How to Create an At-Home Space for a Family Member With Huntington Disease

The article is developed in partnership with BetterHelp.

If you have a parent or family member that you’re caring for who has Huntington’s disease, you may be facing the choice to either send them to a care facility or care for them at home. If you’re going to be taking the latter route, you’re going to want to know how to create the perfect at-home space to keep your family member comfortable in their last moments.

Outside of just keeping your home clean and tidy, you’ll have to consider hospital equipment, medications, and stress-reduction techniques. Let’s take a look at the top tips of creating an at-home space for a family member with Huntington’s disease.

Avoid a Sterile “Hospital” Vibe

Hospitals are often extremely scary for those who are terminally ill. Especially if they’ve spent a lot of time in one, they may feel traumatized or stressed when their home starts to feel like a hospital as well.

Even if you’ve brought in a hospital bed, medical supplies, and more, you can still make your home feel comfortable for the person you’re caring for. Some ways to do this include:

  • Using non-white sheets
  • Using a blanket from the person’s home instead of a hospital blanket
  • Adding dim lighting to the room 
  • Adding regular household items around to decorate 
  • Putting up photos of the family 
  • Providing non-hospital comforts, such as comfy slippers, robes, and music 

You can decorate the hospital bed with string lights or ribbons to make it a little less bland and scary. If the person you’re caring for doesn’t have a hospital bed, give their current bed a little bit of a makeover with new sheets, pillows, and blankets.

Provide Comforts

It’s essential to make sure that all the comforts a person should want or need are available for your loved one that is sick. You can show your support by sending a comforting message or prayer for the sick. If they loved music before they got sick, add a record player for them. If they love knitting or art, provide art supplies and paint with them when they’re doing well.

You should also make sure that a surplus of blankets, pillows, and sheets are available. All of the hygiene products they should need should be close to the bed and easy to access. You can provide extra comforts as well, such as:

  • Slippers
  • A bathrobe 
  • A wheelchair with comfortable seating
  • Books to read
  • Candles or dim lighting

Making the home as comfortable as possible will not only reduce their stress but yours as well.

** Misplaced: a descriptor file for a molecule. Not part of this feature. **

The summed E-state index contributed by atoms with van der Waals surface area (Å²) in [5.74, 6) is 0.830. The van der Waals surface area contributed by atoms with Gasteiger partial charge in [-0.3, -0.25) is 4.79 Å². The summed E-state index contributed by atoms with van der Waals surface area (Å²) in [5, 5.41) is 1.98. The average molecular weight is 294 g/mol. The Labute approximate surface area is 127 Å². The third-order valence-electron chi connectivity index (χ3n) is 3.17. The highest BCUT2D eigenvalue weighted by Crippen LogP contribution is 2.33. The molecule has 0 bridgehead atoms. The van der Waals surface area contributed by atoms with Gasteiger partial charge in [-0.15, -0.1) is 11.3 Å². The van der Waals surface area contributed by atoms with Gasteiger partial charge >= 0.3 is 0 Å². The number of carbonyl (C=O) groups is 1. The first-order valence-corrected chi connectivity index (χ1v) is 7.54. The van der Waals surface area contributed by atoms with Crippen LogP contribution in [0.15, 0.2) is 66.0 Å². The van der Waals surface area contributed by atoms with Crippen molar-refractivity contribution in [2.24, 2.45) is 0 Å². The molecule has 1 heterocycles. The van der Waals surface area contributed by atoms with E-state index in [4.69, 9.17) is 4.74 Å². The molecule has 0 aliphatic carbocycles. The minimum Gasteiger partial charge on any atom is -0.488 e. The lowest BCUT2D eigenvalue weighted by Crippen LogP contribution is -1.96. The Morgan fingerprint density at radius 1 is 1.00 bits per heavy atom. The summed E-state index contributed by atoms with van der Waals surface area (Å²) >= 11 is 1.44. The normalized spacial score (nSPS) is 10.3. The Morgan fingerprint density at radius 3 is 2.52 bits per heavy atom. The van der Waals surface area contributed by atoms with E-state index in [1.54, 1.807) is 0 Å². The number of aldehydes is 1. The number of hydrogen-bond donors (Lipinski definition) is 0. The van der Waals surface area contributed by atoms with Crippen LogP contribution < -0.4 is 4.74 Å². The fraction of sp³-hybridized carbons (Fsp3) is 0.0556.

Purchase Storage for Medical Items

Having a bunch of medications and medical items out on display in the person’s room may make them feel anxious. No one likes to have tons of medical care. Instead of keeping these on a nightstand or in view of the person, purchase storage for them.

You can get collapsible storage boxes in cute colors or a colorful bin with drawers. Add all of the medicines in and organize them by name so you can easily find them. Any medical devices that aren’t used daily should be stored in a bin away from the reach of the person with the condition.

For daily medical devices, add them to a bin close to the bed, where the person cannot reach them. You can then pull them out and use them when needed.

Safety-Proof the Home

In the later stages of Huntington’s disease, your loved one may try to wander off or become confused at night. In these cases, it’s extremely important that your home is safe for them.

Some ways you can safety-proof your home include:

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  • Keeping a wheelchair by the bed 
  • Putting child locks on medicine cabinets and any area with potential danger 
  • Putting a lock on the front and back doors at night 
  • Having a baby monitor or camera at the doorway in case the person leaves the room 
  • Having a vital monitoring system that can alert you if the vitals drop or rise to dangerous levels 

Having these monitoring systems in place can also make sure you don’t have to be watching the person 24/7.

Allow Yourself a Space for You

Being a caregiver can be extremely stressful. It’s okay to acknowledge when you are feeling stressed with the situation. It doesn’t mean you hate or don’t want to care for the person you love.

Having an area of the house that is only for you is a good way to reduce stress when caring for your loved one. It could be a library, a small reading nook, an area of your bedroom, your office, or an area of your backyard.

When you become overwhelmed, give yourself time in your special space to calm down and focus on yourself. Don’t think of anything else for the small moments when you are there. Know that you are doing your best, and it is traumatic to lose someone to a terminal illness. It doesn’t make you weak.

Conclusion

Now that you know how to make your house a little more comfortable for someone with Huntington’s disease, read more about the condition on BetterHelp. They’re one of the top online providers of mental health information and care.

Always remember, it’s not your fault that you’re going through this. Being able to make the situation a little bit more comfortable for both yourself and your family member can make all the difference in your mental health and stability while caring for them.

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